Excerpt from The Art of Inquiry, Chapter 2. Please enjoy.
2.1. Preliminary Definition
Rather than respond to Meno’s challenge head-on, Socrates shows him that and how a slave-boy can inquire. Afterward, Meno and Socrates put aside the search for a definition of virtue and resume their inquiry into the question of whether virtue can be taught. It can be inferred, then, that Meno is not fed up after all; he was simply confused and his (false) accusations flowed from his good sense of bewilderment. Thankfully, Socrates did not give up on him; instead, he was patient.
Plato’s dialogue invites us to examine the difference between confusion and woundedness. For it seems as if Meno has been wounded and, in this light, he reacts by calling Socrates a magician who bewitches and a torpedo fish that stuns and paralyzes. In reality, Meno has been led into the utter darkness of his understanding.
In woundedness, we are in a worse off state than we were in before. Furthermore, injury dis-ables some or many of our capacities–for a time or for good–and woundedness is a name for the lack of these relevant capacities. By contrast, confusion does not put us in a worse-off state; rather, we are brought to greater awareness about what we do not know. What is more, inquiry shows us our ignorance and, in so doing, enlivens us to further inquiry with the hope that this further inquiry will bring us out of confusion and into clarity.
But knowing that confusion is not woundedness does not inform us about what confusion is. Perhaps we can make some sense of the concept of confusion by considering the cases when we say we are confused. We do not, for instance, say we are confused when
- someone asks us something we already know.
- someone speaks gibberish (we are not confused; it is simply that he is not making any sense).
- someone speaks too softly. Then we ask him to say it again, only more loudly.
- we look at something we have already seen and say the name aloud.
- it does not occur to us to ask a question.
- we are headed somewhere, and we know where we are going.
Interestingly, this partial list implies that many utterances such as statements, expressions, exclamations, invitations, promises, etc. do not admit of the possibility of confusion. So it would seem that confusion arises (only?) in the context of asking questions and giving answers.
But of course not all questions create a sense of confusion. If the question doesn’t make sense, then we can’t be confused about (literally) what was said (for this we know), but we may be unsure what a good answer would be. Not making any sense, the question requires clarification: a different articulation of the same thought. Whatever confusion is, it is surely not the impetus for immediate clarification.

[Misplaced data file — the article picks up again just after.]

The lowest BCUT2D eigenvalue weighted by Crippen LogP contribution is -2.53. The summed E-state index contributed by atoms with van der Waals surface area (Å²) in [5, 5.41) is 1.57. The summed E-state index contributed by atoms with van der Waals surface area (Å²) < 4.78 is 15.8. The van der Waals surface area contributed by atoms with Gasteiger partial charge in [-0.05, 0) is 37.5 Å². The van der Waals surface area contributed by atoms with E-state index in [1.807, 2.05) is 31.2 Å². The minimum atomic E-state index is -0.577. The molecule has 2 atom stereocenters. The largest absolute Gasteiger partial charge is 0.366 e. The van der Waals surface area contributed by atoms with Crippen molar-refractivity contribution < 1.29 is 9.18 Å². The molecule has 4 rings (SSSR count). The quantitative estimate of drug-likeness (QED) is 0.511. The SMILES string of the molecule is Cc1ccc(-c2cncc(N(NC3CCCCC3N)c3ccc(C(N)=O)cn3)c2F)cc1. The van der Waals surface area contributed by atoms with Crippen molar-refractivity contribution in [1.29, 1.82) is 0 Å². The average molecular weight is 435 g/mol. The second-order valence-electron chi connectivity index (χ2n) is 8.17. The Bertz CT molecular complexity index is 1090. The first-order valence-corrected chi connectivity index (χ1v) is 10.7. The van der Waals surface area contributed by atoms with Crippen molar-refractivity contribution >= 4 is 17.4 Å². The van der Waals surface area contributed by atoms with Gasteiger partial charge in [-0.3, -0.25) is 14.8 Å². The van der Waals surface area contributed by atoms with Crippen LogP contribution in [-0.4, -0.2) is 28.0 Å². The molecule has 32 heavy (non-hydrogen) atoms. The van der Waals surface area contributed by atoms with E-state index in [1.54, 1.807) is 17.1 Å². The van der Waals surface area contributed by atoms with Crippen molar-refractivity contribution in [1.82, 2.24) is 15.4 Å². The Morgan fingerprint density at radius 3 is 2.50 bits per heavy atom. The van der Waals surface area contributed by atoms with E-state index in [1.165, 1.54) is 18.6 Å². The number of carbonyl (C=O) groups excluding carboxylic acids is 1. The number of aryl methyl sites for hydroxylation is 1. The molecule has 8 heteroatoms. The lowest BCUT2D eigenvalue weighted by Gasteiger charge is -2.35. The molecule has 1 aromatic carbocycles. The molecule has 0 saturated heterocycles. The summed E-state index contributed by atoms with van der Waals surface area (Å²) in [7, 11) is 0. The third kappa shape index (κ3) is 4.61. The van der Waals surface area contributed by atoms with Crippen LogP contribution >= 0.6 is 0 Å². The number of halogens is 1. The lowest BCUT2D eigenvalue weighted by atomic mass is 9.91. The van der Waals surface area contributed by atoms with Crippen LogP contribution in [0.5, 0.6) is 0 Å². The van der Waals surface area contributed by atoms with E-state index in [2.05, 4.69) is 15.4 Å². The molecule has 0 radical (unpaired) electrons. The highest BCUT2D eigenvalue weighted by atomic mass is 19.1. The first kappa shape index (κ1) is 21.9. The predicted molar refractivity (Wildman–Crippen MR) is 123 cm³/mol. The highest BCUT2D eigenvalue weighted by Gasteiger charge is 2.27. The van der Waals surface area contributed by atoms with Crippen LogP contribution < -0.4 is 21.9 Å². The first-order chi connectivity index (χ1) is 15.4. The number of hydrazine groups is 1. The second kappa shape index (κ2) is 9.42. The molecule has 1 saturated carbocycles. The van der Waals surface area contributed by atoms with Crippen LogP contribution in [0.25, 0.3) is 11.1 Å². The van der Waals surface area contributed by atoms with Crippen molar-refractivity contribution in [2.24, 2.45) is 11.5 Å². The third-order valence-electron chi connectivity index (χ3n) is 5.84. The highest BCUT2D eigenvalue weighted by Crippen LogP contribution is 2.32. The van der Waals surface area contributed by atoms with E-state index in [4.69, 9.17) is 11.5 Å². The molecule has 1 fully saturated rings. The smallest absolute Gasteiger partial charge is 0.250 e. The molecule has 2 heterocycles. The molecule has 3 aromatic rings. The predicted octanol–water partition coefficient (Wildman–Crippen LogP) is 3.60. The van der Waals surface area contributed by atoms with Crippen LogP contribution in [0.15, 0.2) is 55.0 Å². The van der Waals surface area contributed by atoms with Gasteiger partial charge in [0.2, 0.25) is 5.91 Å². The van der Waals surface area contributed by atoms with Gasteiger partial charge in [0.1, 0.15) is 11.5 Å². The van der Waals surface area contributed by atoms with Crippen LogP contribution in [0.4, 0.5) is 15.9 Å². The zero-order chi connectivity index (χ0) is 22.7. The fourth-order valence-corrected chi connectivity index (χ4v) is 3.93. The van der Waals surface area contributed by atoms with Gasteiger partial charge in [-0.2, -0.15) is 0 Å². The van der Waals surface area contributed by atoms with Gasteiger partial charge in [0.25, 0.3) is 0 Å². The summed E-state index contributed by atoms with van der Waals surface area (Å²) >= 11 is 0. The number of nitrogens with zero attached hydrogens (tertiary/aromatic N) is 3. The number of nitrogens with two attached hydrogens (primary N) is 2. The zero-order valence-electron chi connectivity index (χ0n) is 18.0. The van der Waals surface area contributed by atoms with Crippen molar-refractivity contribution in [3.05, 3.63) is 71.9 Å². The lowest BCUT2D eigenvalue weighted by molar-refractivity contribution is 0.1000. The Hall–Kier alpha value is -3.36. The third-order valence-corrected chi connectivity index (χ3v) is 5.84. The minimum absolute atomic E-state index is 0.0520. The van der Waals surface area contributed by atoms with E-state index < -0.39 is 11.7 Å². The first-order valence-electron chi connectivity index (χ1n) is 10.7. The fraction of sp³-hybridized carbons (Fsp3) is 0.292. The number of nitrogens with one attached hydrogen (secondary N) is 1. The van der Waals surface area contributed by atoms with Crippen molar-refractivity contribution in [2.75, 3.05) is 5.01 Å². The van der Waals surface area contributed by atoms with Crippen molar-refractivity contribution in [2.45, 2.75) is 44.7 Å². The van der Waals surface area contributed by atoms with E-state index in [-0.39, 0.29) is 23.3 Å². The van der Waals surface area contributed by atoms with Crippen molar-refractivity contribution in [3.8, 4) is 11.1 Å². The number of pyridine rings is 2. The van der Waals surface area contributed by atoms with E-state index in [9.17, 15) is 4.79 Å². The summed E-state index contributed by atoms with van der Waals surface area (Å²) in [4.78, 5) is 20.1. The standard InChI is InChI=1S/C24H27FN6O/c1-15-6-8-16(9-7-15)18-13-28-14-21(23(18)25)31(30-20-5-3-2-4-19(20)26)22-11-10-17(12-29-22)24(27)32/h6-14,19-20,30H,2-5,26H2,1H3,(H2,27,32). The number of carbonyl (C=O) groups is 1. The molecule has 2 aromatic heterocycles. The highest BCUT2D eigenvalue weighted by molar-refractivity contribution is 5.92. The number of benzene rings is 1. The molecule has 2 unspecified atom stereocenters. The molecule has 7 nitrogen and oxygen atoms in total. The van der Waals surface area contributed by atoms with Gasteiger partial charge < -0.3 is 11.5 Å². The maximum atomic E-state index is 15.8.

We seem to be getting closer to confusion’s ‘residence,’ its place of dwelling. Let’s say that philosophical confusion or, what is the same thing, an overriding sense of bewilderment seems to be lodged between a good question and an absent answer. In confusion, all of the following are the case:
1. I admit (or implicitly acknowledge) that I thought I knew something before and until you put me to the question (past hubris);
2. I don’t really know what a suitable answer would be or, quite possibly, would look like (insight into ignorance);
3. I want to know what a suitable answer would be (motivating force to inquire further).
Stubbornness won’t admit of 1. Ignorance admits of 2. Desperation settles in when only 1. and 2. are both the case. Unlike stubbornness, ignorance by itself, and desperation, confusion yearns for clarity and, in this way, sets off on the path of further inquiry.
2.2. Basic Commitments
More needs to be said about the idea that I thought I knew something before or until you put me to the question. Arguably, there may be matters of little or no importance to me. You might ask me where the restaurant is located and I may say that I thought I knew till you asked but now I’m not really sure. In no way, however, does this question throw me into a state of confusion. For starters, we both know how to find out, thereby making a philosophical inquiry unnecessary. More importantly, I may not care very much whether I know the location of the restaurant or not. Whether I’m right or wrong or don’t know bears very little on my self-standing, on how I see and regard myself. Hence, the subject of the claim in 1. cannot be trivial.
Accordingly, we will need to modify the claim in 1. so that it reflects some ‘basic commitment’ on my part. By ‘basic commitment,’ I mean a question that is ‘alive to’ me or about which I am ‘fraught.’ If a question is ‘alive to me,’ then the pursuit and discovery of a good answer raises my powers; during the inquiry and after I’ve hit upon an answer, I feel joy. Alternatively, if a question is ‘fraught,’ then it is one that ‘weighs me down’ so long as it goes unanswered; it draws away from my powers, diminishing my strengths, bringing me to sadness.
Not any subject whatever can count as something to which a reasonable person could be ‘alive’ or about which he could feel ‘fraught.’ Negatively, it could only be the idea of knowing that our lives–a significant stretch or the whole of them–were not spent in vain. Positively, it would have to do with striving for a worthwhile final aim. This can be cast in the form of two related questions:
1. What is a worthwhile final aim, one that any reasonable person could ‘throw his weight behind’?
2. Is the current project (etc.) consonant with this final aim?
And so, we can only be confused, at least in any philosophically interesting way, about questions relating–immediately or ultimately–to the final aims we’ve set for ourselves.